Better Business Bureau’s 2013 Top 10 Scams

This list is developed jointly by the BBB, British Columbia Securities Commission, Consumer Protection BC, the Competition Bureau of Canada, the RCMP and the Vehicle Sales Authority.

The Top Ten Scams are divided up into nine major categories with the top scam highlighted in each, plus their Scam of the Year.


Consumers posting ads to free online listings to sell a vehicle are the target of unlicensed telemarketing companies. These companies are trolling through online ads to find someone to make a quick buck from. Companies often guarantee to sell vehicles quickly and promise a money-back guarantee. Problem is that these guaranteed vehicle brokers rarely sell your vehicle, rarely provide refunds, and only post your own ad to other free online listings – charging you a $500 fee for things you probably could do yourself for free.

  • Don’t let promises of guaranteed sales persuade you into a costly ad
  • Never give in to verbal promises, and do not provide credit card information until you have a contract that lays out all the terms and conditions


You meet the person virtually through a social networking or dating site. Your online romance scammer builds a relationship, sometimes spending several months in building a rapport online with the intention of making you feel that you are in a romantic relationship. The person you met online turns out to be criminal who typically says that they are in a far-away country and that they eventually want to meet the victim in person.

Around this time, the criminal will note that they can’t afford to travel and will seek assistance from you in covering travel costs. Sometimes there’s an emergency, a sick family member for example, and that they need financial help from you to visit the sick individual. Of course, the requests for help are all a scam and the money wired by the victim, often in very large amounts, is now in the hands of the criminal.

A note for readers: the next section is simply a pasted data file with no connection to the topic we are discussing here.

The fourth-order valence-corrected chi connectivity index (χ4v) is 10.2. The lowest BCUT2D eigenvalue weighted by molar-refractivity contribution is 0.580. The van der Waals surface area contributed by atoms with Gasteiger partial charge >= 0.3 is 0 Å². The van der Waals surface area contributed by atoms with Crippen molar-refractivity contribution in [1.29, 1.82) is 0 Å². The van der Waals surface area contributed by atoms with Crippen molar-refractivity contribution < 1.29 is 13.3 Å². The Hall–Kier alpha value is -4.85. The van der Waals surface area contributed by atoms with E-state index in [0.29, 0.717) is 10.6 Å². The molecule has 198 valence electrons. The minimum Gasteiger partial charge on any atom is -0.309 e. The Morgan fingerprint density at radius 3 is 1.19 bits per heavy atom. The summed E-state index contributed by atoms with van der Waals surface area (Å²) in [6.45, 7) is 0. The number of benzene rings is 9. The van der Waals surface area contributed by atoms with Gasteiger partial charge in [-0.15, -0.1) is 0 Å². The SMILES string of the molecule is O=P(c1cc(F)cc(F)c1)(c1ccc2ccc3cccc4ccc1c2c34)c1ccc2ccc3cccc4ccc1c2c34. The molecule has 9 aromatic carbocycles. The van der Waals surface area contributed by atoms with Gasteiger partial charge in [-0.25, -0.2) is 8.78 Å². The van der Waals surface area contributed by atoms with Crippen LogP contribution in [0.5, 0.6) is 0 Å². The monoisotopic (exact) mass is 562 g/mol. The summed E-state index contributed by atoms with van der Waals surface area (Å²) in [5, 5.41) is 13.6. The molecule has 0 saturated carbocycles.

Warning signs of a romance gone wrong:

  • Someone has claimed to have fallen in love with you quickly
  • That person wants to immediately leave the dating site to use instant messaging or email
  • They claim to be from the U.S. or Canada but they are working overseas
  • They’ve asked you for money or to cash a cheque
  • They are coming to visit you soon but an event prevents them from visiting
  • They have no close family or friends to turn to when they need help


Online financial fraudsters send e-mail spam, or they approach you on a social media website or in a web forum. An internet advertisement may also lead you to a website, designed to gather your personal information, which they will use to approach you directly or to steal your identity.

Things to remember:

  • Don’t expect to get rich quik
  • Be careful with your personal information
  • Don’t be lured by claims of “insider information”
  • Delete and block spam emails
  • Do your own research
  • Make sure you get all the information you need before you invest (don’t be rushed into an investment)
  • Keep printed copies of all correspondence and investment information


When a scam artist targets a group of people who know each other, it is called an affinity fraud. The investment schemes they promote may change or vary over time, but the methods they use to target groups are often the same. To be successful, scam artists need to earn the trust of an influential person in a group, family, or workplace. Once they establish this bond (and this can take time), they use this connection to get their hands on the money of other people in the group. In some cases, they may even pay the influencer to help them out, never telling the person that the investment is really a scam.

Warning signs include:

  • A new group member starts talking about wealth-building investments
  • The person pitching the investment uses your ethnicity, religion, occupation, or anything else they claim to have in common with you to gain your trust
  • Request to keep quiet about the investment because it is exclusive or only available to “those in the know”
  • An investment that seems too closely tied to a particular religious or group belief


Curbers, or unlicensed used-car “traffickers,” often acquire junk cars and then sell them from parking lots or curbsides. They advertise through local newspapers and online ads. Later, the used car you bought privately may turn out to have a lien against it, the VIN (vehicle identification number) number switched, or the odometer rolled back. In some cases, the car turns out to be stolen.

  • Spot a curber when they have the same phone number listed for many cars and asks, “Which car?” when you call
  • The price seems too good to be true
  • The person is selling for a friend or has a sad story, and tries to rush you into buying
  • A curber will not meet at their home and insists on cash
  • Also, look to see if the name or location on the vehicle documents does not match the curber’s ID